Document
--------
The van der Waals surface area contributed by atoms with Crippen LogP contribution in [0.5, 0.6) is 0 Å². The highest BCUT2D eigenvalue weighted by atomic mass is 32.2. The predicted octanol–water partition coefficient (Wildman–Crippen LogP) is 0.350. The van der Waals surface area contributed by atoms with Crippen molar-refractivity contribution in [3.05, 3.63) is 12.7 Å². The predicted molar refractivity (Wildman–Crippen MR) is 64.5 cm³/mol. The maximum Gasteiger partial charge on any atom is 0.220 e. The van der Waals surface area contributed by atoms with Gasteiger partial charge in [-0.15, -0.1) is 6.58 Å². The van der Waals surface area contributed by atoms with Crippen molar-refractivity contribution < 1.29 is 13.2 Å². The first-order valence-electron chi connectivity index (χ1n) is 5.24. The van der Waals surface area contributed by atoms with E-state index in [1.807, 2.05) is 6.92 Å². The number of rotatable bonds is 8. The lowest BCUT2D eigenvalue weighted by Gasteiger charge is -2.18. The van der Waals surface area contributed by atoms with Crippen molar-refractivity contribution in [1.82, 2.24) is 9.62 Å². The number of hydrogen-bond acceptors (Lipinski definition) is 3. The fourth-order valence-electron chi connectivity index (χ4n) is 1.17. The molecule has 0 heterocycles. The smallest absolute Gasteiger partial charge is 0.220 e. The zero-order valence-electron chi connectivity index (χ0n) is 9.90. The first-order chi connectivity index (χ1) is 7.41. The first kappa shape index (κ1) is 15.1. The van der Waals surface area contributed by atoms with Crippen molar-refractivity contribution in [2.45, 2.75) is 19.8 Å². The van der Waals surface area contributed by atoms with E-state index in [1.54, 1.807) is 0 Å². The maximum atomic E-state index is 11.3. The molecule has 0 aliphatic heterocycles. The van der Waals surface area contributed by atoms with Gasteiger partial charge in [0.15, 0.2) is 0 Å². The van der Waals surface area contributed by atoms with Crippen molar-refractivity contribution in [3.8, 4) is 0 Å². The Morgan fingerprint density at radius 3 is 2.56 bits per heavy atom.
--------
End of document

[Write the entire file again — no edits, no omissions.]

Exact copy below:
The van der Waals surface area contributed by atoms with Crippen LogP contribution in [0.5, 0.6) is 0 Å². The highest BCUT2D eigenvalue weighted by atomic mass is 32.2. The predicted octanol–water partition coefficient (Wildman–Crippen LogP) is 0.350. The van der Waals surface area contributed by atoms with Crippen molar-refractivity contribution in [3.05, 3.63) is 12.7 Å². The predicted molar refractivity (Wildman–Crippen MR) is 64.5 cm³/mol. The maximum Gasteiger partial charge on any atom is 0.220 e. The van der Waals surface area contributed by atoms with Gasteiger partial charge in [-0.15, -0.1) is 6.58 Å². The van der Waals surface area contributed by atoms with Crippen molar-refractivity contribution < 1.29 is 13.2 Å². The first-order valence-electron chi connectivity index (χ1n) is 5.24. The van der Waals surface area contributed by atoms with E-state index in [1.807, 2.05) is 6.92 Å². The number of rotatable bonds is 8. The lowest BCUT2D eigenvalue weighted by Gasteiger charge is -2.18. The van der Waals surface area contributed by atoms with Crippen molar-refractivity contribution in [1.82, 2.24) is 9.62 Å². The number of hydrogen-bond acceptors (Lipinski definition) is 3. The fourth-order valence-electron chi connectivity index (χ4n) is 1.17. The molecule has 0 heterocycles. The smallest absolute Gasteiger partial charge is 0.220 e. The zero-order valence-electron chi connectivity index (χ0n) is 9.90. The first-order chi connectivity index (χ1) is 7.41. The first kappa shape index (κ1) is 15.1. The van der Waals surface area contributed by atoms with Crippen molar-refractivity contribution in [2.45, 2.75) is 19.8 Å². The van der Waals surface area contributed by atoms with E-state index in [1.54, 1.807) is 0 Å². The maximum atomic E-state index is 11.3. The molecule has 0 aliphatic heterocycles. The van der Waals surface area contributed by atoms with Gasteiger partial charge in [0.15, 0.2) is 0 Å². The van der Waals surface area contributed by atoms with Crippen molar-refractivity contribution in [3.8, 4) is 0 Å². The Morgan fingerprint density at radius 3 is 2.56 bits per heavy atom.